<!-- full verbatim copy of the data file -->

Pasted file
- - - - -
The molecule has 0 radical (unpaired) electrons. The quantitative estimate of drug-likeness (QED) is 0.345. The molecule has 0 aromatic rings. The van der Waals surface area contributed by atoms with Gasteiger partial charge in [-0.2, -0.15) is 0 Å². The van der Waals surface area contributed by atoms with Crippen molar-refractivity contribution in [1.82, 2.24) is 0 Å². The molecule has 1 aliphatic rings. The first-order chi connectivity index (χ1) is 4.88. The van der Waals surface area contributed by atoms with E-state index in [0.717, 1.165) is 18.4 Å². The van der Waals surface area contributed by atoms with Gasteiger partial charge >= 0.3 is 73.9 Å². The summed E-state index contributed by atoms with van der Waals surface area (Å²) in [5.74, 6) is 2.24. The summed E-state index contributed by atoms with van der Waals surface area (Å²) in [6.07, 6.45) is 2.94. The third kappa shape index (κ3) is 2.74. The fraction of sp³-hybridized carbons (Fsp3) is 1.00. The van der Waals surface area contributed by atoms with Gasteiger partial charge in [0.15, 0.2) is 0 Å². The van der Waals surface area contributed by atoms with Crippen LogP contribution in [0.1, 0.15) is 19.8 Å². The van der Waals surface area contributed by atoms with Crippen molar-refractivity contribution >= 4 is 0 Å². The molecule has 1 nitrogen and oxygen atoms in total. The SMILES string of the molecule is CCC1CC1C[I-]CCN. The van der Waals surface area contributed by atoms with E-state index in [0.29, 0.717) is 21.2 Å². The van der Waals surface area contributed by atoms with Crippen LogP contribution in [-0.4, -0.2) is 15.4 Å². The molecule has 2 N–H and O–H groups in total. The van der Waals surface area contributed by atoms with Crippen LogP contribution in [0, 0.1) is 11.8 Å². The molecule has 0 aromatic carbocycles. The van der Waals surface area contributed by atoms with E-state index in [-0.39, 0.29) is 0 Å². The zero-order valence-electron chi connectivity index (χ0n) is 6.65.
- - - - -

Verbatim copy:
The molecule has 0 radical (unpaired) electrons. The quantitative estimate of drug-likeness (QED) is 0.345. The molecule has 0 aromatic rings. The van der Waals surface area contributed by atoms with Gasteiger partial charge in [-0.2, -0.15) is 0 Å². The van der Waals surface area contributed by atoms with Crippen molar-refractivity contribution in [1.82, 2.24) is 0 Å². The molecule has 1 aliphatic rings. The first-order chi connectivity index (χ1) is 4.88. The van der Waals surface area contributed by atoms with E-state index in [0.717, 1.165) is 18.4 Å². The van der Waals surface area contributed by atoms with Gasteiger partial charge >= 0.3 is 73.9 Å². The summed E-state index contributed by atoms with van der Waals surface area (Å²) in [5.74, 6) is 2.24. The summed E-state index contributed by atoms with van der Waals surface area (Å²) in [6.07, 6.45) is 2.94. The third kappa shape index (κ3) is 2.74. The fraction of sp³-hybridized carbons (Fsp3) is 1.00. The van der Waals surface area contributed by atoms with Gasteiger partial charge in [0.15, 0.2) is 0 Å². The van der Waals surface area contributed by atoms with Crippen LogP contribution in [0.1, 0.15) is 19.8 Å². The van der Waals surface area contributed by atoms with Crippen molar-refractivity contribution >= 4 is 0 Å². The molecule has 1 nitrogen and oxygen atoms in total. The SMILES string of the molecule is CCC1CC1C[I-]CCN. The van der Waals surface area contributed by atoms with E-state index in [0.29, 0.717) is 21.2 Å². The van der Waals surface area contributed by atoms with Crippen LogP contribution in [-0.4, -0.2) is 15.4 Å². The molecule has 2 N–H and O–H groups in total. The van der Waals surface area contributed by atoms with Crippen LogP contribution in [0, 0.1) is 11.8 Å². The molecule has 0 aromatic carbocycles. The van der Waals surface area contributed by atoms with E-state index in [-0.39, 0.29) is 0 Å². The zero-order valence-electron chi connectivity index (χ0n) is 6.65.